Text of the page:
15. 15. Area as a Function Example ∫ x 3 Let f(t) = t and define g(x) = f(t) dt. Find g(x) and g′ (x). 0 Solu on x Dividing the interval [0, x] into n pieces gives ∆t = and n ix ti = 0 + i∆t = . n . 0 x
  16. 16. Area as a Function Example ∫ x 3 Let f(t) = t and define g(x) = f(t) dt. Find g(x) and g′ (x). 0 Solu on x x3 x (2x)3 x (nx)3 Rn = · 3 + · 3 + ··· + · 3 n n n n n n . 0 x
  17. 17. Area as a Function Example ∫ x 3 Let f(t) = t and define g(x) = f(t) dt. Find g(x) and g′ (x). 0 Solu on x x3 x (2x)3 x (nx)3 Rn = · 3 + · 3 + ··· + · 3 n n n n n n 4 ( ) x = 4 13 + 23 + 33 + · · · + n3 . n 0 x
  18. 18. Area as a Function Example ∫ x 3 Let f(t) = t and define g(x) = f(t) dt. Find g(x) and g′ (x). 0 Solu on x x3 x (2x)3 x (nx)3 Rn = · 3 + · 3 + ··· + · 3 n n n n n n 4 ( ) x x4 [ 1 ]2 = 4 1 + 2 + 3 + · · · + n = 4 2 n(n + 1) 3 3 3 3 . n n 0 x
  19. 19. Area as a Function Example ∫ x 3 Let f(t) = t and define g(x) = f(t) dt. Find g(x) and g′ (x). 0 Solu on x4 n2 (n + 1)2 Rn = 4n4 . 0 x
  20. 20. Area as a Function Example ∫ x 3 Let f(t) = t and define g(x) = f(t) dt. Find g(x) and g′ (x). 0 Solu on x4 n2 (n + 1)2 Rn = 4n4 x4 . So g(x) = lim Rn = x x→∞ 4 0
  21. 21. Area as a Function Example ∫ x 3 Let f(t) = t and define g(x) = f(t) dt. Find g(x) and g′ (x). 0 Solu on x4 n2 (n + 1)2 Rn = 4n4 x4 . So g(x) = lim Rn = and g′ (x) = x3 . x x→∞ 4 0
  22. 22. The area function in general Let f be a func on which is integrable (i.e., con nuous or with finitely many jump discon nui es) on [a, b]. Define ∫ x g(x) = f(t) dt. a The variable is x; t is a “dummy” variable that’s integrated over. Picture changing x and taking more of less of the region under the curve. Ques on: What does f tell you about g?
  23. 23. Envisioning the area function Example Suppose f(t) is the func on y graphed to the right. Let ∫ x g(x) = f(t) dt 0 . x What can you say about g? 2 4 6 8 10f
  24. 24. Envisioning the area function Example Suppose f(t) is the func on y graphed to the right. Let ∫ x g(x) = f(t) dt 0 g . x What can you say about g? 2 4 6 8 10f
  25. 25. Envisioning the area function Example Suppose f(t) is the func on y graphed to the right. Let ∫ x g(x) = f(t) dt 0 g . x What can you say about g? 2 4 6 8 10f
  26. 26. Envisioning the area function Example Suppose f(t) is the func on y graphed to the right. Let ∫ x g(x) = f(t) dt 0 g . x What can you say about g? 2 4 6 8 10f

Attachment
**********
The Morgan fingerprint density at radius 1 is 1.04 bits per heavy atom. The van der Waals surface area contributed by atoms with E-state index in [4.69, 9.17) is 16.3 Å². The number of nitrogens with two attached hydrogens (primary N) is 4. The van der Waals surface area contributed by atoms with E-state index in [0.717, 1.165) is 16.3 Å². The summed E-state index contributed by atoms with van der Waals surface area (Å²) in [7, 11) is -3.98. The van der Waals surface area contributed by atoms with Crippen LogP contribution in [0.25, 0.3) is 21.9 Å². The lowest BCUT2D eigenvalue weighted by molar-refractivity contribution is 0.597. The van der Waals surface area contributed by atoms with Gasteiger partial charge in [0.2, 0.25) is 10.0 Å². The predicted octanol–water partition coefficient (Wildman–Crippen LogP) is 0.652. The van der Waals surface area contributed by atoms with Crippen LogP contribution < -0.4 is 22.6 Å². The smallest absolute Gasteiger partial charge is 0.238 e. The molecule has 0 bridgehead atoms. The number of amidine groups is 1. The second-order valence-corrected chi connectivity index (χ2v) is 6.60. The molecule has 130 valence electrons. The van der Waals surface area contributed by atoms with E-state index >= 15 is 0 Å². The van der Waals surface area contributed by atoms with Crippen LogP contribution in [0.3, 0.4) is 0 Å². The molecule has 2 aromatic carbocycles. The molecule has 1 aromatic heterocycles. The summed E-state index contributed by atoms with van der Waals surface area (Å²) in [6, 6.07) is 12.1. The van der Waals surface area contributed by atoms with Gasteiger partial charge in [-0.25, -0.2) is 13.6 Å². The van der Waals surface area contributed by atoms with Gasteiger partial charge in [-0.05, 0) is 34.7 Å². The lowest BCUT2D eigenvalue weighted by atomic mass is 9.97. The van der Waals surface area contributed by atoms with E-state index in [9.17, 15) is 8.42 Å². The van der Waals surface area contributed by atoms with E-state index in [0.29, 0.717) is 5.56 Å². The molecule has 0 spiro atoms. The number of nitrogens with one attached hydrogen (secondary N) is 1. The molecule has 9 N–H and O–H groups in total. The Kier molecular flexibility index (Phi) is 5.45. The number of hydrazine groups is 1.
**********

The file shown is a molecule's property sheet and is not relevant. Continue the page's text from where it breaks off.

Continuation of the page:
27. 27. Envisioning the area function Example Suppose f(t) is the func on y graphed to the right. Let ∫ x g(x) = f(t) dt 0 g . x What can you say about g? 2 4 6 8 10f
  28. 28. Envisioning the area function Example Suppose f(t) is the func on y graphed to the right. Let ∫ x g(x) = f(t) dt 0 g . x What can you say about g? 2 4 6 8 10f
  29. 29. Envisioning the area function Example Suppose f(t) is the func on y graphed to the right. Let ∫ x g(x) = f(t) dt 0 g . x What can you say about g? 2 4 6 8 10f
  30. 30. Envisioning the area function Example Suppose f(t) is the func on y graphed to the right. Let ∫ x g(x) = f(t) dt 0 g . x What can you say about g? 2 4 6 8 10f
  31. 31. Envisioning the area function Example Suppose f(t) is the func on y graphed to the right. Let ∫ x g(x) = f(t) dt 0 g . x What can you say about g? 2 4 6 8 10f
  32. 32. Envisioning the area function Example Suppose f(t) is the func on y graphed to the right. Let ∫ x g(x) = f(t) dt 0 g . x What can you say about g? 2 4 6 8 10f
  33. 33. Envisioning the area function Example Suppose f(t) is the func on y graphed to the right. Let ∫ x g(x) = f(t) dt 0 g . x What can you say about g? 2 4 6 8 10f
  34. 34. Envisioning the area function Example Suppose f(t) is the func on y graphed to the right. Let ∫ x g(x) = f(t) dt 0 g . x What can you say about g? 2 4 6 8 10f
  35. 35. Features of g from f Interval sign monotonicity monotonicity concavity y of f of g of f of g [0, 2] + ↗ ↗ ⌣ g [2, 4.5] + ↗ ↘ ⌢ . fx 2 4 6 810 [4.5, 6] − ↘ ↘ ⌢ [6, 8] − ↘ ↗ ⌣ [8, 10] − ↘ → none
  36. 36. Features of g from f Interval sign monotonicity monotonicity concavity y of f of g of f of g [0, 2] + ↗ ↗ ⌣ g [2, 4.5] + ↗ ↘ ⌢ . fx 2 4 6 810 [4.5, 6] − ↘ ↘ ⌢ [6, 8] − ↘ ↗ ⌣ [8, 10] − ↘ → none We see that g is behaving a lot like an an deriva ve of f.